When owners of solar systems generate electricity, they earn credits subsidized by ratepayers. The same will be true if, and when, offshore wind farms start generating power about 20 miles off the coast of New Jersey. Now developers of tidal power want a piece of the action.
A developer pushing tidal power as a viable energy source in New Jersey, yesterday called on the state Board of Public Utilities (BPU) to adopt a pilot program to develop 10 megawatts of tidal capacity from currents off the Jersey coast. He also asked the agency to promote the industry by adopting a Tidal Renewable Energy Credit, similar to what the administration and lawmakers have done to stimulate the offshore wind industry.
According to projections by the New Jersey Department of Transportation, a minimum of 500 megawatts of tidal energy capacity could be developed off the coast and as much as 1,000 megawatts of capacity if the right tools are put in place, said Roger Bason, president and founder of Natural Currents Energy Services, LLC, a developer of tidal technology.
Bason was one of many advocates who called on the BPU to embrace their technology yesterday at the third and final hearing on the Christie administration’s draft Energy Master Plan. People championed combined heat and power plants, which generate electricity while simultaneously using the heat to cool and warm nearby facilities, as well as energy from waste facilities, which burn trash and produce electricity in the process.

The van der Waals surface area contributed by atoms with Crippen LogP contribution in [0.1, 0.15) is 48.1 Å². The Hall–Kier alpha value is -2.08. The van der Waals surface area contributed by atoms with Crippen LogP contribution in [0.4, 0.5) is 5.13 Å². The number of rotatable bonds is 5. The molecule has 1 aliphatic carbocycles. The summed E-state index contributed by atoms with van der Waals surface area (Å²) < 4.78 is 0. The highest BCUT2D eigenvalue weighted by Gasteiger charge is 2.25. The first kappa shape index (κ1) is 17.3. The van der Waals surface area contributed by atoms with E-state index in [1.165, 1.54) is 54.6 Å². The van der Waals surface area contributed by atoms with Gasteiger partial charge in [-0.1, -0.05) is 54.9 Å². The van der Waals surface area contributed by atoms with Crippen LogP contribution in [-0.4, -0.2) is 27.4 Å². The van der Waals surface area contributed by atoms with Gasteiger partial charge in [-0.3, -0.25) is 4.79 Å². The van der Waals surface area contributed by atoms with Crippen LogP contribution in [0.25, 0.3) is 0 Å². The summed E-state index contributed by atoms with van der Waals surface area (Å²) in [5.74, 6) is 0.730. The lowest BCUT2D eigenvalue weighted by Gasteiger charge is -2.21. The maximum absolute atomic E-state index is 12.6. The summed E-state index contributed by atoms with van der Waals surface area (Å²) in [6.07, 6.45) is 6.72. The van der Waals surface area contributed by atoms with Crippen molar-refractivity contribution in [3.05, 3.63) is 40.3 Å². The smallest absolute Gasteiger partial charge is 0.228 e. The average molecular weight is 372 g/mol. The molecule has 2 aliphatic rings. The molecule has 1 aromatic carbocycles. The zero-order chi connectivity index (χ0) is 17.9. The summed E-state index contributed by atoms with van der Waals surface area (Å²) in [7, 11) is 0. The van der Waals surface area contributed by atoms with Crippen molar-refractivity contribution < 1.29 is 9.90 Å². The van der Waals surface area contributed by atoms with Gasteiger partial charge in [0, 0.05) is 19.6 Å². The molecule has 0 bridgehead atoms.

If anything, there hardly was a consensus among those who spoke at the hearing at Stockton State College. Some praised the administration for recognizing that nuclear power has to be the part of the mix in order to ensure that businesses and residents of receive electricity to power their homes and firms.
Others like Paula Gotch of Grandmothers, Mothers, and More for Energy Safety, argued that nuclear energy is not cost-effective, as evidenced by the cancellation of several proposed nuclear plants in Texas and North Carolina.
“Right now, we are at a crossroads,” Gotch told the board. “We should pick winners and losers. We should pick sustainable energy.”
As in past hearings, solar advocates called on the agency to take steps to stop a drop in prices of solar renewable energy certificates (SRECs), which owners of solar systems earn for the electricity they produce. Once fetching prices well above $600, the price on the spot market has dropped to as low as $175 in recent days.
“There’s no telling where the bottom is,” said Lyle Rawlings, vice president of the Mid-Atlantic Solar Energy Industries Association. “We are worried about what happens to schools and municipalities. Some will be in deep trouble if nothing is done,” said Rawlings, who advocates acceleration of the solar Renewable Portfolio Standard and more control imposed by the state, on what solar projects are approved.
Ed Salmon, a former president of the BPU and now chairman of Salmon Ventures, urged the agency to establish a floor on prices for the solar renewable energy certificates as a way of stabilizing the market and “allowing it to flourish.”
That view has been repeatedly advocated by solar industry proponents in recent weeks as the price of the solar certificates has dropped.
However, Christie administration officials do not seem inclined to adopt that approach. “The market is doing what it is supposed to do,” said Stefanie Brand, director of the New Jersey Division of Rate Counsel. “The market is dropping because there is more competition and it is causing the price of solar systems to drop.”